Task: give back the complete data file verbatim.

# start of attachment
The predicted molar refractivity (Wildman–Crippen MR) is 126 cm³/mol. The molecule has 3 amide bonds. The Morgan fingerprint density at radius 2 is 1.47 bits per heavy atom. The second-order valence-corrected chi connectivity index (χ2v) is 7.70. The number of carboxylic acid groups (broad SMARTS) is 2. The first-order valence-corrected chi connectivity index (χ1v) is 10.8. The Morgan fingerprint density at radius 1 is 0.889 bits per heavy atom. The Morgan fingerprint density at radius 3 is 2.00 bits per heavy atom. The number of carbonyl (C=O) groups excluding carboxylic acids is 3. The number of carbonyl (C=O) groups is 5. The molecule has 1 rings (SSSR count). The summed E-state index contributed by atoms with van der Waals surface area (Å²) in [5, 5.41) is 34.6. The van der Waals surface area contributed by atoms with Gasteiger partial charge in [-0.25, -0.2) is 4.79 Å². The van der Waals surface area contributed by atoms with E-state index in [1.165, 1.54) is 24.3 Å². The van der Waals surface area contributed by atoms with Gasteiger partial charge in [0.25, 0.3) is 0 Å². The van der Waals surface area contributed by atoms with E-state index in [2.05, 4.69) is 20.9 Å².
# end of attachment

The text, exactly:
The predicted molar refractivity (Wildman–Crippen MR) is 126 cm³/mol. The molecule has 3 amide bonds. The Morgan fingerprint density at radius 2 is 1.47 bits per heavy atom. The second-order valence-corrected chi connectivity index (χ2v) is 7.70. The number of carboxylic acid groups (broad SMARTS) is 2. The first-order valence-corrected chi connectivity index (χ1v) is 10.8. The Morgan fingerprint density at radius 1 is 0.889 bits per heavy atom. The Morgan fingerprint density at radius 3 is 2.00 bits per heavy atom. The number of carbonyl (C=O) groups excluding carboxylic acids is 3. The number of carbonyl (C=O) groups is 5. The molecule has 1 rings (SSSR count). The summed E-state index contributed by atoms with van der Waals surface area (Å²) in [5, 5.41) is 34.6. The van der Waals surface area contributed by atoms with Gasteiger partial charge in [-0.25, -0.2) is 4.79 Å². The van der Waals surface area contributed by atoms with E-state index in [1.165, 1.54) is 24.3 Å². The van der Waals surface area contributed by atoms with Gasteiger partial charge in [0.25, 0.3) is 0 Å². The van der Waals surface area contributed by atoms with E-state index in [2.05, 4.69) is 20.9 Å².